Powell calls on three-years-overdue Weeds Report to be released

1 November 2019

The LNP is demanding the Palaszczuk Labor Government release its report on the impact of invasive weeds – three years after the inquiry was launched.

Member for Glass House, Andrew Powell MP, has received so many complaints about noxious weeds from across the electorate that he recently invited Shadow Minister for Agriculture Tony Perrett on a ‘weeds tour’.

Mr Powell and Mr Perrett have urged the Government to stop burying the report and come clean on its failure to manage invasive weeds.

“Every rural Queenslander knows this problem is out of control, so the Government should stop the cover-up and release the report,” urged Mr Powell.

“After three years, we need to see the facts.  This Government’s culture of secrecy is causing headaches for farmers and residents alike,” stated Mr Perrett.

Mr Powell and Mr Perrett met with Ms Ellen Adriaansen, a member of the Woodford Lions and a driving force behind the “Weed Free Woodford” initiative on site at Delaneys Creek.

“Council struggles to do anything about the weeds unless you complain.  And who wants to complain about your neighbour?” stated Ms Adriaansen.

“It isn’t really their fault, the current state legislation around weeds lacks both the incentives and penalties to encourage good weed management,” Ms Adriaansen continued.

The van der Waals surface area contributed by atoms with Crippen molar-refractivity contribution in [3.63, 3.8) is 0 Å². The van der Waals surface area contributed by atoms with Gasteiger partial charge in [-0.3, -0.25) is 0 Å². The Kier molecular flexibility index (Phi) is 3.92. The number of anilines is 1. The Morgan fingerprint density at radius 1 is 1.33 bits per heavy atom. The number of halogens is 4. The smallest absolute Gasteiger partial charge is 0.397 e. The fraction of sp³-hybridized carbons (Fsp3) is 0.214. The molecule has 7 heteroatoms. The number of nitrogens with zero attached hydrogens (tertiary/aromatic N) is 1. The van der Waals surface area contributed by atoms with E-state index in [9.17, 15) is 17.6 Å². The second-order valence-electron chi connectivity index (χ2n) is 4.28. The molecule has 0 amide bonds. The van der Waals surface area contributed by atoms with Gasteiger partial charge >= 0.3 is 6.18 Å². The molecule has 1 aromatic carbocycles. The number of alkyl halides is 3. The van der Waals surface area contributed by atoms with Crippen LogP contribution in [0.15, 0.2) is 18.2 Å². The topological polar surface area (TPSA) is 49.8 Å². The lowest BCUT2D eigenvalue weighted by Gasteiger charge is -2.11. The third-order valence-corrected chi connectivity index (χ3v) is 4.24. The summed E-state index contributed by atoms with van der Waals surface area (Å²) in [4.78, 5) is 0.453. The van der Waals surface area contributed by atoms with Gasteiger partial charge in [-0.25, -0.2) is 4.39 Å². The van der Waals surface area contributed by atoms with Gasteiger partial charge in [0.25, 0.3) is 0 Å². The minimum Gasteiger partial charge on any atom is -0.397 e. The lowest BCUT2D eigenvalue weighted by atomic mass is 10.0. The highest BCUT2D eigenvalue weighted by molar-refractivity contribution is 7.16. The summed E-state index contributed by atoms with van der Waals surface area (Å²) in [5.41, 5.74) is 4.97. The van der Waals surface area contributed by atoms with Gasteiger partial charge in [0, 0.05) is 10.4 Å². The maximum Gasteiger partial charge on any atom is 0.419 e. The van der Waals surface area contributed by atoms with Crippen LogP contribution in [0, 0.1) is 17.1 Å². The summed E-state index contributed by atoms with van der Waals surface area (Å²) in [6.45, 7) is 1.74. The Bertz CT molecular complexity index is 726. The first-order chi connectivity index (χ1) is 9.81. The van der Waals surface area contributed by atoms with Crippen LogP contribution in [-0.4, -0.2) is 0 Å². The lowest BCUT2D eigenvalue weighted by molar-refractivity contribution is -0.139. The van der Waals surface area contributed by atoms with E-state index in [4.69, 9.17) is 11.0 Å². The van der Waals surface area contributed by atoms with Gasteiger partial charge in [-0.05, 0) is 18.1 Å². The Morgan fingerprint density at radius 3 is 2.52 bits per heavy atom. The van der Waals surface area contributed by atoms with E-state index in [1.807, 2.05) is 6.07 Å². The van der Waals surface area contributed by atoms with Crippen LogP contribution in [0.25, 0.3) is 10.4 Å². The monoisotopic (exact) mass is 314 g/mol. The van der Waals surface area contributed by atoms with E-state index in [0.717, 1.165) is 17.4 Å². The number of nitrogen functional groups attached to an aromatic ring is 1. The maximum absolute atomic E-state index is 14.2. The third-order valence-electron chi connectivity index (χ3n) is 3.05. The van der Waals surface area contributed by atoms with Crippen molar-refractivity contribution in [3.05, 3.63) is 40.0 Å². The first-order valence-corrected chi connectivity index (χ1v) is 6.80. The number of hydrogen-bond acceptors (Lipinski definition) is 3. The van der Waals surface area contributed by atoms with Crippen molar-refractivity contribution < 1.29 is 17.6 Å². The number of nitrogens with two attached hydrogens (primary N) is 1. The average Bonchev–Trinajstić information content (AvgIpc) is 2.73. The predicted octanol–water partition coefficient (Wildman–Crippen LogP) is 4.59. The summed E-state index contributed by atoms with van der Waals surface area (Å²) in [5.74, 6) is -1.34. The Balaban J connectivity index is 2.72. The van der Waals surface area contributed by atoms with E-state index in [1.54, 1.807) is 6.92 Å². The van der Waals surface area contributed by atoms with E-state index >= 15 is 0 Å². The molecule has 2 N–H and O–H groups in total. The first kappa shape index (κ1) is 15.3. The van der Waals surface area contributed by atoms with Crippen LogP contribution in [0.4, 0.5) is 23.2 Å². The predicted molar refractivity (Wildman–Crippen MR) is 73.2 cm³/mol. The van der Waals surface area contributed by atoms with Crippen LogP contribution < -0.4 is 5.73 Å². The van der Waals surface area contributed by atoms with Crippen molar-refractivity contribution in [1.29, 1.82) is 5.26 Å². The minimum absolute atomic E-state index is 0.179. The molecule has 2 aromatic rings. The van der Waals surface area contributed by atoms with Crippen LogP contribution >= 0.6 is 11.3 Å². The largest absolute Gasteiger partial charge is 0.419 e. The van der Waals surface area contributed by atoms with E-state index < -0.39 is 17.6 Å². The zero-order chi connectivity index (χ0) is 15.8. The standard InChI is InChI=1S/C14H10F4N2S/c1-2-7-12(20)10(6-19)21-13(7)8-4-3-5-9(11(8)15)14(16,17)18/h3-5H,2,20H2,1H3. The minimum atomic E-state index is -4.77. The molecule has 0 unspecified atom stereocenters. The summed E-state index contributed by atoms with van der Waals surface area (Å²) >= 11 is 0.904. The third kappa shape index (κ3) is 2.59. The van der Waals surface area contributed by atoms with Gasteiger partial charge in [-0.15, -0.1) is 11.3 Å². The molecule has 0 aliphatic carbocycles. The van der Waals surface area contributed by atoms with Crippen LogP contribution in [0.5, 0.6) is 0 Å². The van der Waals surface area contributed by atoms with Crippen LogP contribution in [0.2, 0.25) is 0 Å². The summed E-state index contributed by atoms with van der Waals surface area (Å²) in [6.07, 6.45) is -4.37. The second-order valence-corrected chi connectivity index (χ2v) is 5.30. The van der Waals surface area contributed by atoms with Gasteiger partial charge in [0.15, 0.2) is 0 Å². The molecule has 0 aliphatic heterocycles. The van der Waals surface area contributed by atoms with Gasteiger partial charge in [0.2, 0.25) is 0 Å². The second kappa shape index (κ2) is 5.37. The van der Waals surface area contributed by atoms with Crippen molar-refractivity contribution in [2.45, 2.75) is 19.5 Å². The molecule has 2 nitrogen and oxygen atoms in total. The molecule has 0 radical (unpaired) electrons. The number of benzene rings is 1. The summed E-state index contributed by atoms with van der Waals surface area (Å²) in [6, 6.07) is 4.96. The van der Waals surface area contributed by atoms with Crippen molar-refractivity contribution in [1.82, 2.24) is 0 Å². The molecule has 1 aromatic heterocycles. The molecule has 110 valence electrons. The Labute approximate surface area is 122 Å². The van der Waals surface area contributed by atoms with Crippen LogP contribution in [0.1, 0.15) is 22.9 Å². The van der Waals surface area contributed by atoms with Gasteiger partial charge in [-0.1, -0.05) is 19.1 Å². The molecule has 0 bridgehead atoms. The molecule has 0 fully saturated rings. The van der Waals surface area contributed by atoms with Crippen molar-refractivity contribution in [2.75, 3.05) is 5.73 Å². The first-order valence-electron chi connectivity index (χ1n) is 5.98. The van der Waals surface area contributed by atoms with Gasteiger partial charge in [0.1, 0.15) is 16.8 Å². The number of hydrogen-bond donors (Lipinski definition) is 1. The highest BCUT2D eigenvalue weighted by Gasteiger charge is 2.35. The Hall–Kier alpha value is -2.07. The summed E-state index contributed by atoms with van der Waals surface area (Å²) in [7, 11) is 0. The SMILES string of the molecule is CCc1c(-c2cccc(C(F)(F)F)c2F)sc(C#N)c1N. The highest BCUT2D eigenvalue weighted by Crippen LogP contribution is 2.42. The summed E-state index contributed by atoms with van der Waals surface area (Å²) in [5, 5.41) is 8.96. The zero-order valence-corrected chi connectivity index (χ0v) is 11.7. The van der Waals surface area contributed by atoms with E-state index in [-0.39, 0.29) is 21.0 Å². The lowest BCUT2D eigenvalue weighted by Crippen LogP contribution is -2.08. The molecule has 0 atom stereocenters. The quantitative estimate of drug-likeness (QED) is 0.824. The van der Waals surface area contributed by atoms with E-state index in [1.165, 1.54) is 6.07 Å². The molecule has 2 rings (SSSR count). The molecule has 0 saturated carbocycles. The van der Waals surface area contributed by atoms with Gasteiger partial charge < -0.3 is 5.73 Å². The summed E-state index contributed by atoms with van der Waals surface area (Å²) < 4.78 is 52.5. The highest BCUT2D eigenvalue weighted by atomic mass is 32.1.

“Ellen is right.  Parts of the current weed laws are not being enforced and some are simply too soft – they aren’t stopping the spread of these weeds that impact on the profitability and productivity of our rural lands,” agreed Mr Perrett.

The weeds are also impacting on our National Parks and tourism across popular drive destinations like the D’Aguilar and Blackall Ranges.

Mr Powell and Mr Perrett also met Ocean View local Linda Kalle who has declared war on Celtis Sinesis, also known as Chinese Elm.

“Chinese Elm spreads quickly and grows in to a large, deciduous tree 10 to 30 metres tall.  It’s invasive, unsightly and destructive to our natural environment.  Any suggestion it has become “naturalized” in to our native landscape is an appalling failure,” stated Mrs Kalle.

“We need to get tough on these weeds!” she continued.

“It’s great to see the community so active in weed removal, but ultimately it’s not just their job.  Managing noxious weeds is an important part of the Minister for Agriculture’s portfolio, one which he is unfortunately forsaking,” said Mr Perrett.

The inquiry into noxious weeds was instigated in November 2016 and public hearings began in April 2017.

Mr Perrett wrote to the Labor chair of the State Development, Natural Resources and Agricultural Development Committee in March this year to request the finalisation of the inquiry and in April the chair replied he ‘would soon be able to organise a release date’. It is now seven months later, and a date is yet to be set.

“Invasive weeds may not be a problem in his densely populated urban electorate, but out in regional areas they are damaging agriculture and tourism – our most important industries – not to mention the broader environment,” said Mr Perrett.

“I know the Government has a poor work ethic, but surely even they can complete and release this report in three years.  We need the report so we can start making the legislative changes needed.  We need to start winning this war on weeds,” concluded Mr Powell.